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Philip (or Philetos) and Niketas kommerkiarioi of Abydos (eleventh century)

Accession number BZS.1951.31.5.1785
Diameter 26 mm
Field diameter 21 mm
Condition Dented on obverse and corroded; chipped above.
Previous Editions

DO Seals 3, no. 40.17.

Similar seal published (But not illustrated) by Mordtmann, Ὁ ἐν Κωνσταντινουπόλει Ἑλληνικὸς Φιλολογικὸς Σύλλογος 8 (1872-73) 60, no. 5 = Sig., 77.


A patriarchal cross on three steps mounted on a ball; an X on both crossings; the arms end in pellets. Within a border of dots, part of a circular inscription remains:


[Κύριε βοήθει τοὺς σοὺς δο]ύλους


Inscription of five lines, decorations above and below. Border of dots.

· +

Φιλή[π]ῳ καὶ Νικήτᾳ κομερκιαρίῳ Ἀβύδου


Κύριε βοήθει τοὺς σοὺς δούλους Φιλήπῳ καὶ Νικήτᾳ κομερκιαρίῳ Ἀβύδου.

Lord, help your servants Philip and Niketas, kommerkiarios of Abydos.


We restore the name Philip on the basis of Mordtmann's reading. Given the space available and the rules of spelling, Philetos is also possible. The inscription as a whole poses a problem. The invocation on the obverse refers to "servants," but note that in lines 3 and 4 of the reverse, the title kommerkiarios is clearly imprinted in the dative singular. Has the engraver made a mistake, carving the singular rather than the plural form? If so, Philip/Philetos and Niketas occupied the same office, presumably as tax farmers. If the engraver did not made a mistake, and only Niketas occupied the office of kommerkiarios of Abydos, some explanation of the second name is necessary: perhaps because Philip or Philetos was a business associate, he had his name engraved even though the office of kommerkiarios was given personally to Niketas? What seems certain is that we have here a tax-farming partnership.

The city of Abydos, at the entrance of the Hellespont, has always had great importance as a point of control of the straits. From the fifth to the eighth centuries the main official mentioned there is the komes, who received his salary from the state, taxed the bypassing ships (texts put together by Zacos-Veglery, p. 1637), and sometimes accumulated the command of the Hieron, at the exit from the Bosporus to the Black Sea. The komes disappears with the eighth century, and a military governor of the fortress, the paraphylax, makes his appearance and is attested by many seals in the ninth century; sometimes he cumulates the office of kommerkiarios (cf. Listes, 343). The controls made in Abydos gave their name to a special institution, the abydos, which appears in other parts of the empire, most of all in Thessalonica and which gave its name to the title of abydikos (cf. Oikonomides, AbydosDO Seals 1.18).

The earliest known kommerkiarios [of the apotheke] of Abydos is attested in the mid-seventh century; other kommerkiarioi are attested in the eighth century, and more appear in the ninth, when they are obviously related to the collection of a duty from passing ships (this is clearly attested in 992: Zepos, Jus I, 260-261), no doubt the kommerkion, which appears around the year 800. Maybe they were also called phorologoi.

An archon of Abydos is also attested by a seal and a text around the year 800. It is not impossible that this title existed only for a limited time and, for this reason, is mentioned in few sources only at a period of transition.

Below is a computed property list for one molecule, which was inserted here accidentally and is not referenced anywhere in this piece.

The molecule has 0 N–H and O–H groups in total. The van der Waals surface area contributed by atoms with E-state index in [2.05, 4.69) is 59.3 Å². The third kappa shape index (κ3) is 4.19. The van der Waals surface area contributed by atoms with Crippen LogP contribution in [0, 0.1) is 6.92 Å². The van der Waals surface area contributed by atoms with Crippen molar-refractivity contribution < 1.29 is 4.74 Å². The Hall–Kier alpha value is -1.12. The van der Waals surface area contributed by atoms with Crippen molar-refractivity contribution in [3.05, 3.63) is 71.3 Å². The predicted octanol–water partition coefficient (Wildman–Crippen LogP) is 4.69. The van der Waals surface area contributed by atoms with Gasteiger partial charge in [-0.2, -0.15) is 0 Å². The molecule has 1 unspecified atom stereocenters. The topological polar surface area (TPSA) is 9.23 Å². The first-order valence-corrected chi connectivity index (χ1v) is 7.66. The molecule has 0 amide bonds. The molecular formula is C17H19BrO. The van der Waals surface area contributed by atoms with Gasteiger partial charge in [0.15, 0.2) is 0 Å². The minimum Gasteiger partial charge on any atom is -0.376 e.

Together with the rest of the littoral of the Opsikion, Abydos belonged also to the naval theme of Aigaion Pelagos, was normally visited by the strategos (Arhweiler, Mer, 78), and seemed to have been the seat of a tourmarches. We shall ignore here a ninth-century seal (Zacos-Veglery, no. 3088) that probably belonged to a strategos of the Kibyrraiotai (and not of Abydos as initially published; cf. the remark of W. Seibt, in ByzSl 36 [1975] 212). A strategos is said to be sent to Abydos in 963 (Leo the Deacon, Bonn, 44), but he could well be a strategos of the Aigaion. The first secure mention of a strategos of Abydos is of the year 1004, and again in 1025 and 1033, often with maritime duties (Skylitzes, 346, 368, 388). In the eleventh century he exercised authority to the northern shore of the Dardanelles as well as on the islands (at Madytos: Sathas, MB V, 423, 487), a detail that shows he was in fact a naval commander, such as the strategos of the Aigaion. A katepano of Abydos appears in 1086 (Lavra I, no. 48, line 3). The city's fortifications were repaired by Manuel I Komnenos (Theodori Prodromi, De Manganis, ed. S. Bernardinello [Padua, 1972], 79, 80).

In this context, one can understand the existence of typically naval thematic officials at Abydos, such as the kentarchos. On the contrary, the existence of a seventh/eighth-century chartoularios of Abydos (Zacos-Veglery, no. 867A) should be related to the early theme of the Opsikion rather than to the Karabisianoi, who seem not have had any thematic structure.

From the earliest period, Abydos was a suffragan bishopric of Kyzikos (DHGE 1, cols. 209-10). It became a metropolis at the beginning of the reign of Alexios I Komnenos (1084?) and retained this rank until the Turkish conquest in the fourteenth century (cf. Laurent, Corpus V/1, 622). To the seals of bishops and metropolitans mentioned by Laurent, one can now add those of Basil (bishop?) and Michael and Demetrios metropolitans (Zacos, Seals II, nos. 374, 587; Lihaçev, Molivdovuly, 130-31, pl. LXVI, no. 2).

See Bibicou, Recherches, 179-81; H. Arhweiler, "Fonctionnaires et bureaux maritimes à Byzance," REB 19 (1961) 239-52; Arhweiler, Mer, passim; Oikonomides, Abydos; ODB 1, 8-9.